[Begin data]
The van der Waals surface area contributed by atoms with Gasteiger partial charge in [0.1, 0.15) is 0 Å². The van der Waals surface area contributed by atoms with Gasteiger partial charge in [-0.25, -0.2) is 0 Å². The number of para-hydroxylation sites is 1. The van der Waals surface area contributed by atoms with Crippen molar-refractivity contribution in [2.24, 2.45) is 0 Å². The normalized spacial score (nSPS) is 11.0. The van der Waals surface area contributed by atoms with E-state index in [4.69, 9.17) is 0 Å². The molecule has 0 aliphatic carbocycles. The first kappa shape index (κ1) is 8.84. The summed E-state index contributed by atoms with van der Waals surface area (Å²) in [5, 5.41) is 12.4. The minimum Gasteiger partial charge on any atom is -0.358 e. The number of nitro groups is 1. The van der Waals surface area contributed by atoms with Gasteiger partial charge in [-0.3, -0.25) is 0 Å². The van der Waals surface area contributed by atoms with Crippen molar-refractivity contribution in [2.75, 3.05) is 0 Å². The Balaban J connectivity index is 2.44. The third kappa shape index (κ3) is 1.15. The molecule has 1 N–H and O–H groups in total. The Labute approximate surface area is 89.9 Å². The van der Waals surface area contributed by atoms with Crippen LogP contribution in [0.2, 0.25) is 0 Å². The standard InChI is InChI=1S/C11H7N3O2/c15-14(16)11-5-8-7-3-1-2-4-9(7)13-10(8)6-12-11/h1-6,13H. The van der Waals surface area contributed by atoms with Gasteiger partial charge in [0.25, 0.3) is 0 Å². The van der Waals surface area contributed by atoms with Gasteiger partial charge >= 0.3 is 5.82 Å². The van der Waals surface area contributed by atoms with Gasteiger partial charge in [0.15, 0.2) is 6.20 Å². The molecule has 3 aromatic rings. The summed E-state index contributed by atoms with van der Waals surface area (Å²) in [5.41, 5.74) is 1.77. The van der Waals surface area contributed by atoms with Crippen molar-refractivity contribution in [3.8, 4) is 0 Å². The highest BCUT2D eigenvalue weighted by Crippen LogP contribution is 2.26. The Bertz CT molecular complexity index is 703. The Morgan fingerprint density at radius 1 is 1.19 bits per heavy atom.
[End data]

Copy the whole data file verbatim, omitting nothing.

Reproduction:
The van der Waals surface area contributed by atoms with Gasteiger partial charge in [0.1, 0.15) is 0 Å². The van der Waals surface area contributed by atoms with Gasteiger partial charge in [-0.25, -0.2) is 0 Å². The number of para-hydroxylation sites is 1. The van der Waals surface area contributed by atoms with Crippen molar-refractivity contribution in [2.24, 2.45) is 0 Å². The normalized spacial score (nSPS) is 11.0. The van der Waals surface area contributed by atoms with E-state index in [4.69, 9.17) is 0 Å². The molecule has 0 aliphatic carbocycles. The first kappa shape index (κ1) is 8.84. The summed E-state index contributed by atoms with van der Waals surface area (Å²) in [5, 5.41) is 12.4. The minimum Gasteiger partial charge on any atom is -0.358 e. The number of nitro groups is 1. The van der Waals surface area contributed by atoms with Gasteiger partial charge in [-0.3, -0.25) is 0 Å². The van der Waals surface area contributed by atoms with Crippen molar-refractivity contribution in [2.75, 3.05) is 0 Å². The Balaban J connectivity index is 2.44. The third kappa shape index (κ3) is 1.15. The molecule has 1 N–H and O–H groups in total. The Labute approximate surface area is 89.9 Å². The van der Waals surface area contributed by atoms with Crippen LogP contribution in [0.2, 0.25) is 0 Å². The standard InChI is InChI=1S/C11H7N3O2/c15-14(16)11-5-8-7-3-1-2-4-9(7)13-10(8)6-12-11/h1-6,13H. The van der Waals surface area contributed by atoms with Gasteiger partial charge in [0.25, 0.3) is 0 Å². The van der Waals surface area contributed by atoms with Gasteiger partial charge >= 0.3 is 5.82 Å². The van der Waals surface area contributed by atoms with Gasteiger partial charge in [0.15, 0.2) is 6.20 Å². The molecule has 3 aromatic rings. The summed E-state index contributed by atoms with van der Waals surface area (Å²) in [5.41, 5.74) is 1.77. The van der Waals surface area contributed by atoms with Crippen molar-refractivity contribution in [3.8, 4) is 0 Å². The highest BCUT2D eigenvalue weighted by Crippen LogP contribution is 2.26. The Bertz CT molecular complexity index is 703. The Morgan fingerprint density at radius 1 is 1.19 bits per heavy atom.